Obamacare is a complicated story to tell, with good news and bad news and plenty in between. The media should cover all of it. But for the last few weeks it has mostly told one side of the story—the side that Boehner and his allies want you to hear.

Epistemic closure is another way of saying conservatives live in their own bubble. As Greg Sargent notes above, conservatives are convinced that Obamacare has already failed. With the lousy media coverage, it's almost understandable.

Sarah Kliff:

One key goal: Getting the Web site to handle 50,000 concurrent users by Dec. 1. This is a data point that Bataille has brought up on multiple calls as a crucial goal for the Obama administration.

"On December 1, [the site] will be able to handle 50,000 users at the same time," Bataille said. As to how many users the Web site can handle right now, [Medicare spokeswoman Julie] Bataille cited a 25,000 concurrent user figure that she has brought up on previous press update calls. Bataille said that work will continue over this week to ensure that can meet that goal by Saturday.

Chris Cillizza:
All of which is why Nov. 30 matters so much. Democrats already have ample reason to run as far away from Obamacare as possible. Should the Obama administration fail to meet a self-imposed deadline to solve the technical problems with the Web site, there would be yet another reason for Democrats running for Congress in red and purple states and districts to put more daylight between themselves and the law.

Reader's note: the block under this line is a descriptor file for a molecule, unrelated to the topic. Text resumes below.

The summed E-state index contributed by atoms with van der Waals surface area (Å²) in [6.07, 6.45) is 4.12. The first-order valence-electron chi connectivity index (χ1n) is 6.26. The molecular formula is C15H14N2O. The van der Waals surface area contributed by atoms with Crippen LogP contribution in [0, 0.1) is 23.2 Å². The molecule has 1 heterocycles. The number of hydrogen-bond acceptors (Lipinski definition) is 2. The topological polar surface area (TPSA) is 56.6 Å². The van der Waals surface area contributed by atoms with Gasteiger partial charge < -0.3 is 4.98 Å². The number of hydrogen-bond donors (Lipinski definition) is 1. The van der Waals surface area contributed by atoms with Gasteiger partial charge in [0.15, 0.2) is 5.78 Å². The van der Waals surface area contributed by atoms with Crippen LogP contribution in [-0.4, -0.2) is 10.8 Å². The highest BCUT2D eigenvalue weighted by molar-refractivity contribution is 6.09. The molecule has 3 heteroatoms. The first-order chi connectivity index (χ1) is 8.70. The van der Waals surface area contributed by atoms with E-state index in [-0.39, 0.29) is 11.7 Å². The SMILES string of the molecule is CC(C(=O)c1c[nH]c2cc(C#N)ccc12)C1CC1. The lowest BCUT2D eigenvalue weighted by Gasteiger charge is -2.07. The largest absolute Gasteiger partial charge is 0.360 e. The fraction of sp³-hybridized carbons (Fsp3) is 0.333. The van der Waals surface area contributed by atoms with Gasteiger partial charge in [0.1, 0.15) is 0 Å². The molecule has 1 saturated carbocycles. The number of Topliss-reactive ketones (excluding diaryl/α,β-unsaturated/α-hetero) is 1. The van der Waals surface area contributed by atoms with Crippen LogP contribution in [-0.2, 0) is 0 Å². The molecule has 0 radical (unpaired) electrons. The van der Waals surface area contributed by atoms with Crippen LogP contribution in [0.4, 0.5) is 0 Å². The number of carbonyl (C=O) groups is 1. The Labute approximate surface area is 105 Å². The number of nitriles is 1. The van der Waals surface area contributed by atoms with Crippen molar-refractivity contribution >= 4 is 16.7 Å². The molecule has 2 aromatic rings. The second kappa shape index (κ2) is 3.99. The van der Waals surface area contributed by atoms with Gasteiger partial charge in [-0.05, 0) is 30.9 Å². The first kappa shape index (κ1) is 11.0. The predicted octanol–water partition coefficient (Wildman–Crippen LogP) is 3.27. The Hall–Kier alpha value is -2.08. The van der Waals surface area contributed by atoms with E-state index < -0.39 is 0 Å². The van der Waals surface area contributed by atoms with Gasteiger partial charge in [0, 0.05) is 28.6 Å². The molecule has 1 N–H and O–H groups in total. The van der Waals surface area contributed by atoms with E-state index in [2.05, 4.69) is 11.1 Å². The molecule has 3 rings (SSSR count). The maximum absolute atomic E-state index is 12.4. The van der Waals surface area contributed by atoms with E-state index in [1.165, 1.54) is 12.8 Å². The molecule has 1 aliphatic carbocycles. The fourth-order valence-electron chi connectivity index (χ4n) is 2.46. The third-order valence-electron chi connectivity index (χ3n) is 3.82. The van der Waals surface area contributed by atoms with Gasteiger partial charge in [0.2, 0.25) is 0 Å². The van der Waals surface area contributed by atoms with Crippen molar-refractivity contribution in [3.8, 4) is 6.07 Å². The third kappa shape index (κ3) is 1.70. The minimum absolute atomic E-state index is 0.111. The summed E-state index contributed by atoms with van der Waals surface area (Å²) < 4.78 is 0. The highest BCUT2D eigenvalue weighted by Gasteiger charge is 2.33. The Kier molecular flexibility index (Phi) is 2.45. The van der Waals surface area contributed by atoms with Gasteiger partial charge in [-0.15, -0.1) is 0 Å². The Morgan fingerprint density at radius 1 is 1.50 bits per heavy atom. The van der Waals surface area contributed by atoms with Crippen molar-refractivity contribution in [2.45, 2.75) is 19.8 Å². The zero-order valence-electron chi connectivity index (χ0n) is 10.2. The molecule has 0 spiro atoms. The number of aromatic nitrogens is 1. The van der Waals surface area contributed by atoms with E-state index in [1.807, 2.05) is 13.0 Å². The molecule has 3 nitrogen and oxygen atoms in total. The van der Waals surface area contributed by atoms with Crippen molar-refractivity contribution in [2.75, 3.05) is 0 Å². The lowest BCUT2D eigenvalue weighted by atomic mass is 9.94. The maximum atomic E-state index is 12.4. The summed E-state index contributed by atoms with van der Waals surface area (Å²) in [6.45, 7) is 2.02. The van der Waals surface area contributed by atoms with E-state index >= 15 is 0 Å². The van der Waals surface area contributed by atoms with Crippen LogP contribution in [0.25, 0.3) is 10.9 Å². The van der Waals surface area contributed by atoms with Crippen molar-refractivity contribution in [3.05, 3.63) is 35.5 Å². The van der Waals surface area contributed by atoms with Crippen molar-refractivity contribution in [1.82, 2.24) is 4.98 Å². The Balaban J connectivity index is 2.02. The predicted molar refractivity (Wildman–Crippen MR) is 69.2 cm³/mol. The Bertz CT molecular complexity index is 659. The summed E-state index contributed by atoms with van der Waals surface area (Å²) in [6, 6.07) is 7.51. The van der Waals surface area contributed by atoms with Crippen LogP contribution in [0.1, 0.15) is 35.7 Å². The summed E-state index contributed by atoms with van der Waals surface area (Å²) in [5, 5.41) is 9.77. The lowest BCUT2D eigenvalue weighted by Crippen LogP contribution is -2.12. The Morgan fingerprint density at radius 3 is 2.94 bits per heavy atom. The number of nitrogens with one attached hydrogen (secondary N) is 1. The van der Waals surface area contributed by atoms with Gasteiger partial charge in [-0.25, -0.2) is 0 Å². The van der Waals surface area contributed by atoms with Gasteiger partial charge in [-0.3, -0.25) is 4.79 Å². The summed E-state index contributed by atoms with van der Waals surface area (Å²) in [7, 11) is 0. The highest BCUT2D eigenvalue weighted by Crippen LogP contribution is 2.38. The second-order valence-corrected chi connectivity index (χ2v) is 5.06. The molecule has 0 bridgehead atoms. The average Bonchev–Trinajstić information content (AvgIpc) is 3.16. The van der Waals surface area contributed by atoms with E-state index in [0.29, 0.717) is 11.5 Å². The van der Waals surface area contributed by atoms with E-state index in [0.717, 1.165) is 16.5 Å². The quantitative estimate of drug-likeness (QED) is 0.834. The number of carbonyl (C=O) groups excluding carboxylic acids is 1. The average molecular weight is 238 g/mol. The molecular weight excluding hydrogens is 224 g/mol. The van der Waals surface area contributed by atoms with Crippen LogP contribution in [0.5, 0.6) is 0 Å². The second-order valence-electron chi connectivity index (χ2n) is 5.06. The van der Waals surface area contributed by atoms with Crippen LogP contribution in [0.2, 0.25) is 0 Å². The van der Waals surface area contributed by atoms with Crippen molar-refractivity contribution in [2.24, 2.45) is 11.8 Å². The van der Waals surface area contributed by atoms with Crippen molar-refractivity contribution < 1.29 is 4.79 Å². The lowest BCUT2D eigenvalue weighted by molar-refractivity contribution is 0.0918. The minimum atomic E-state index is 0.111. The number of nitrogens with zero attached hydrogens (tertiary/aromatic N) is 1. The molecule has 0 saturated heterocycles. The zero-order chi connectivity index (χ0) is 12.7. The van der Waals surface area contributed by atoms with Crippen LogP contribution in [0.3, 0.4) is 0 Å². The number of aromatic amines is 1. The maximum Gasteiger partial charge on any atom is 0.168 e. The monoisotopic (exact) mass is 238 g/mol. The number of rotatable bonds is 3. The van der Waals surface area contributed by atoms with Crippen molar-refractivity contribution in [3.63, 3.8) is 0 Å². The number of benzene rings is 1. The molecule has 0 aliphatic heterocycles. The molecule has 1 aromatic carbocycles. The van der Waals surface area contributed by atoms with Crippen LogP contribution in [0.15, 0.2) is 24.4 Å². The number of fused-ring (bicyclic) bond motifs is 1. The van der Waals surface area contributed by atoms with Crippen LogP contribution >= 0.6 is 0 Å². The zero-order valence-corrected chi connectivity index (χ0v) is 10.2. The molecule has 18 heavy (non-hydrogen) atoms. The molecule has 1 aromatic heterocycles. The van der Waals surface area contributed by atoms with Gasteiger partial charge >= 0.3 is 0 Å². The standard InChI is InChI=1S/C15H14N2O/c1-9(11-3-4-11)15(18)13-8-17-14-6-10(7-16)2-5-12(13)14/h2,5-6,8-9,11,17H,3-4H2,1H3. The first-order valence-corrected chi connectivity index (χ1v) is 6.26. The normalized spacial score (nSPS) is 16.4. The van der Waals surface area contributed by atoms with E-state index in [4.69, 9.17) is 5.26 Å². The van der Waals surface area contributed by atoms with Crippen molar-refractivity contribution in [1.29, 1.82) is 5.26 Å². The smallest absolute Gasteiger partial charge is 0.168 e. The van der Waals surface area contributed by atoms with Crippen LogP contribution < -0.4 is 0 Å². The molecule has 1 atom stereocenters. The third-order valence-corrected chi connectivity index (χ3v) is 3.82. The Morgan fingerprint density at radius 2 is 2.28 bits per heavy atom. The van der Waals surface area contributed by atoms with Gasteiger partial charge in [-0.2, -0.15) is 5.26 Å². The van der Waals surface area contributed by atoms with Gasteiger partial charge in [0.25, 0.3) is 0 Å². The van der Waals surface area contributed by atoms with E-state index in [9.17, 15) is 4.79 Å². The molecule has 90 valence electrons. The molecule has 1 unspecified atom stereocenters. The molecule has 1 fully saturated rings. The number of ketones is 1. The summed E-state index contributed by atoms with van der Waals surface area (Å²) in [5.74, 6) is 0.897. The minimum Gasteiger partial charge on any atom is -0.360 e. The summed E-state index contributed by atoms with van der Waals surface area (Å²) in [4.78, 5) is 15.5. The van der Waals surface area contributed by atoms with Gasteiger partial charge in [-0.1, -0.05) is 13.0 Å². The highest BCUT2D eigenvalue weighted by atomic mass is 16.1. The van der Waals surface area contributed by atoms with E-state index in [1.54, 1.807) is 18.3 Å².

But signs of improvement would be a much-needed bit of good news for Democrats tethered to the law by way of their prior support. While no one expects congressional Democrats to give Obamacare a big bear hug simply if the Web site starts showing noticeable signs of improvement, at the least, it wouldn't inflame the intra-party tensions that have already surfaced.

To some Democrats, it would also clear a hurdle that has prevented the party from touting the specifics of law, which they think would help sell it to the public.
"As long as the technology is a disaster, no one is going to cover all the positive reforms in Obamacare," said Paul Begala, a veteran Democratic strategist.

Judd Legum:
The internet is ablaze with some fairly shocking news: Obama is closing the Vatican embassy! “Obama’s call to close Vatican embassy is ‘slap in the face’ to Roman Catholics,” proclaims the Washington Times, in an article that has attracted more than 2700 comments and was prominently featured on the Drudge Report. “OBAMA ‘INSULTS’ CATHOLICS IN VATICAN-EMBASSY SHUTDOWN,” reports WND. The Daily Caller piles on with “Catholics furious over Obama plan to close Vatican embassy site.” Breitbart reports that “the Obama administration is trying to diminish and discredit the Vatican’s role in the world because it’s pro-life, pro-family, and pro-religious freedom values is at odds with the Regime’s pro-abortion, pro-gay marriage stance.”

So you might be surprised to learn that, in fact, Obama is not closing the embassy — or diminishing U.S. diplomatic relations with the Holy See in any way.

Best sign Obamacare website is doing better is that GOP is back to making up controversies
EJ Dionne with some Thanksgiving thoughts:
A call to responsibility lies at the heart of gratitude. If faith without works is dead, gratitude without generosity of spirit is empty. By reminding us of how much we owe to others, or to social arrangements, or to fate, or to God, gratitude creates an obligation to repay our debts by repairing injustices and reaching out to those whom luck has failed. Gratitude is a response to acts of love. It demands more of the same — nothing more, nothing less.